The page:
I might also say that the State department in New York Citythat is, in New York State, Mr. Broderick–very kindly gave me per

: mission over the phone to read part of his instructions, you might

y, to his examiners, and also which were sent out to the bank, and I may have your permission, Mr. Chairman, I would like to read st a section of that. The CHAIRMAN. Very well. Mr. Awalt (reading): That a period of emergency exists; that there is no fixed measure of value failable, in that full and free markets formerly used for testing values of rtain assets no longer exists; that current market prices of securities, real tate, and other forms of property held as investments or considered as the sis for loans and credits do not represent the fair value of such assets or rnish a proper basis for determining the soundness of assets predicated ereon or the probable collection value thereof.

Also That in making examinations any loan which has become undercollateraled as a result of security depreciation shall not be classified as a los or as ubtful until careful consideration has been given to the foregoing principle f establishing fair value or to the potential capacity of the borrower to pay ay such loan.

And— That the best interest of depositors and stockholders generally may best e protected by maintaining all banking institutions as going concerns; that he greatest care should be exercised in communication with officers and direcbrs in order not to excite apprehension, and that disciplinary measures of he Department should be limited to such matters as are clearly necessary to e brought to the attention of those in charge of an institution.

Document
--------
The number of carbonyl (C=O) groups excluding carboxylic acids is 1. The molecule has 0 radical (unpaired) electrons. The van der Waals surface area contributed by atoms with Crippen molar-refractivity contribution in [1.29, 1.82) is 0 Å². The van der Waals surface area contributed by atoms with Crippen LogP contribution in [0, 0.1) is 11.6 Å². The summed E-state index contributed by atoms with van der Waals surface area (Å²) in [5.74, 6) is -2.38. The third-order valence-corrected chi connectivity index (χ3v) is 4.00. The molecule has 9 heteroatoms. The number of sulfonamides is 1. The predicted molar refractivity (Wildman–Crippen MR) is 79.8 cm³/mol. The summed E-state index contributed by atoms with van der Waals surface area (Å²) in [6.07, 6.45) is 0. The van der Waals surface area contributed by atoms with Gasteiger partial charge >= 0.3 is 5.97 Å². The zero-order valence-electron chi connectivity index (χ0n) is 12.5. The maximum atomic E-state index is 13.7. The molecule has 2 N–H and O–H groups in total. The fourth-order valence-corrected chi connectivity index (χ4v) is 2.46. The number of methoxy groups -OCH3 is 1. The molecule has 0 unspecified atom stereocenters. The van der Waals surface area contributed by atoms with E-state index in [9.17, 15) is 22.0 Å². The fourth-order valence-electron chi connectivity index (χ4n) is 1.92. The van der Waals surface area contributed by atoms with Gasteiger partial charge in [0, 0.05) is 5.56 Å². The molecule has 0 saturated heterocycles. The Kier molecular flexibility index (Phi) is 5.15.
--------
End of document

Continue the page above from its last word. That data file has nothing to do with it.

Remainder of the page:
Just as an example of what the State departments were doing. Ve did not go quite that far. Now, if I may come back, sir, to your question of whether or not believe that it was a good policy, I thing it might be just wise to point out that wheat is now around 90 cents, cotton is 11, other prices tre up, and those things, I believe, have fully justified the office in he position it took at that time.

Senator COUZENS. Mr. Leyburn testified that he believed that if his reorganization of banks that took place in March 1933 had aken place in 1930 or 1931, because of the constant dropping that you have just explained, the recovery would have been more rapid. Do you concur in that opinion?

Mr. Awalt. I think so, Senator, but I do not believe that a general bank holiday could have been placed in operation and accepted by the people of the United States at that time.

Senator "COUZENS. At any time prior to March of 1933 could it have been, in your opinion?

Mr. AWALT. Probably, but I do not think any other man could have done it than the new President, Mr. Roosevelt.

Senator Couzens. In spite of all that leniency that you have described, which brought about these numerous orders and instructions to examiners, and the action of the superintendent of banking of the State of New York, you reached the conclusion that these two Detroit banks under survey, were insolvent, is that true?